Phil Rickaby: It is, it is. But sometimes when you get bogged down into it, it’s like, w we don’t think about how much Matt, how magical it is to the people who don’t know what goes into it.

Lisa Alves: Yeah, I totally agree. And I think it would help. It would help. I think rebuild this intrinsic value that theater holds, because I do think, I think, I mean, now we’re getting into theater criticism territory, but a lot of people who, you know, receive the, the things that we create, they don’t know how we created it.

It is magical for them, but there is. So what you’re saying, there’s so much work that goes, and it sometimes goes on a noticed because you just see the final product. So yeah, I think there’s, there’s, there’s so many opportunities yet to be discovered because of this experience, that COVID is. Yeah, I think.

Phil Rickaby: It also lowers the commitment barrier.

There’s all those people. There’s a, you know, we always talk about where’s the audience going and things like that. And, and also that whole like theaters, the only art form where somebody will say, oh, I saw a play once. I didn’t like it.

Lisa Alves: You never hear that about movies or

Phil Rickaby: TV or, or, yeah. So like, like if the barrier was low that somebody could, could like watch theater, number one, maybe, you know, cause people think that theaters expand.

Some theater’s expensive, some of it’s quite reasonable and, you know, take away that, that barrier, but also make it easier for them to see. And you know, that’s fine. You paid a low price. If you don’t like it, you can close that browser window. And we’ll never know.

Lisa Alves: Well, we will through the analytics,

Phil Rickaby: I mean sure.

But we won’t necessarily know that they closed

Lisa Alves: the window. No. Yeah, exactly. And I also think that as a person who has, who suffers from anxiety and the stress it is to like get out of the house, especially after COVID, even before it, to have that option to be able to watch something at home. Such, there is a sigh of relief of like, okay, I don’t have to leave my house if I’m feeling uncomfortable, but also folks who can’t physically leave their house because they have access needs that prevent them.

So yeah, there there’s, there’s a whole world of possibilities now

Phil Rickaby: because there are lots of spaces, lots of performance spaces in the city that aren’t accessible and somebody was able to open a, open a theater there and they’d love to make it accessible, but that they’re like they can’t afford it. What a way to like, be able to still allow, get people who can’t physically get to the theater to see the show.

Lisa Alves: Absolutely. Yeah. And I, and I think that’s something that we’ve, we’ve noticed. Just through our programming active during this time is that we’ve been able to engage a bunch of people across the country with different access needs who may never have been able to, you know, come to our studio in, in Corktown and participate or be involved.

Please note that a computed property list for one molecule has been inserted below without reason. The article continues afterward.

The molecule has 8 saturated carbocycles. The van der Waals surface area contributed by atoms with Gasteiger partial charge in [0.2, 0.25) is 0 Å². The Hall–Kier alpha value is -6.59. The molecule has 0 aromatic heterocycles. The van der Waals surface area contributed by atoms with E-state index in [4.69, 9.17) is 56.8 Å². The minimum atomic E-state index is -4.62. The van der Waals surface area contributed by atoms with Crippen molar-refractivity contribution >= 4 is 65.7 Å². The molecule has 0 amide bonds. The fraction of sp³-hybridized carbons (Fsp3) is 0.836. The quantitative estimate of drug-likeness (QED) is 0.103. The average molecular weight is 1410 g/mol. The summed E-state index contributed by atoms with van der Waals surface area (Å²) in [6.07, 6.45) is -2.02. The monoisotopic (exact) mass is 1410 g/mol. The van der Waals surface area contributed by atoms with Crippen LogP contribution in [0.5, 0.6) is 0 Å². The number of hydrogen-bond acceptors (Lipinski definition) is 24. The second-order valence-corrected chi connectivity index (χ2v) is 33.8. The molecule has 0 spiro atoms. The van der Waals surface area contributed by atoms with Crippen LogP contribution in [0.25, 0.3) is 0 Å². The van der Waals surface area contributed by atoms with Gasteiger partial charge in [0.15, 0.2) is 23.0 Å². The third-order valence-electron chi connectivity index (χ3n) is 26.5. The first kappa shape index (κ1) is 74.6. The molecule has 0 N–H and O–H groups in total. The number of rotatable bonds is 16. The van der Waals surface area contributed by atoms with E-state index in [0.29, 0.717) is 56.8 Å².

So having those, having, having new ways of connecting and engaging artists has been, has been a blessing for sure.

Phil Rickaby: Yeah, absolutely. Now, just before we go I, one of the other programs that you’ve been doing is 35 cups. Tell me about 35 cups.

Lisa Alves: So 35 cups was part of our raft programming in the fall of 2021.

And it was to meet 35 new individuals that Tenesha and I have never met and just have a little lunch date, a little coffee chats with folks. And we met some wonderful people. All of them were wonderful. And we’ve been able to transform that into a new program called latte. So we’re continuing 35 cups, but it’s just going to be in a different format and it’s going to run longer.

So we, our registration is open and we are accepting. Who we haven’t met and they don’t even have to be artists. They can just be community members who are interested in theater and what we’re doing, and we can chat with them. And instead of meeting five people at a time, we’ve put limited to two people and it’s good.

And that’s something that we found out in the fall. Five people can be overwhelming and sometimes not all five folks would come in and would only just be one or two. And that was a more manageable conversation because you’re able to involve everyone and people are able to ask questions and talk the same amount as everyone.

And when there’s five people, sometimes a person can feel drowned out. So, yeah, we’re continuing that it’s starting next week. Yes. February seconds until, until June at some time and it’s running biweekly. And we’re just. I just love meeting new people, even though it’s COVID and zoom drains me out, having a chance to connect with folks who are new to their career in theater or somebody I just haven’t met in the sector or people who want to support goods, but it doesn’t, they don’t really know us is, is something that fills my cup.

So, yeah.

Phil Rickaby: That’s great. Yeah. That’s great. Lisa, thank you so much for having this conversation with me today. .

Lisa Alves: Thank you.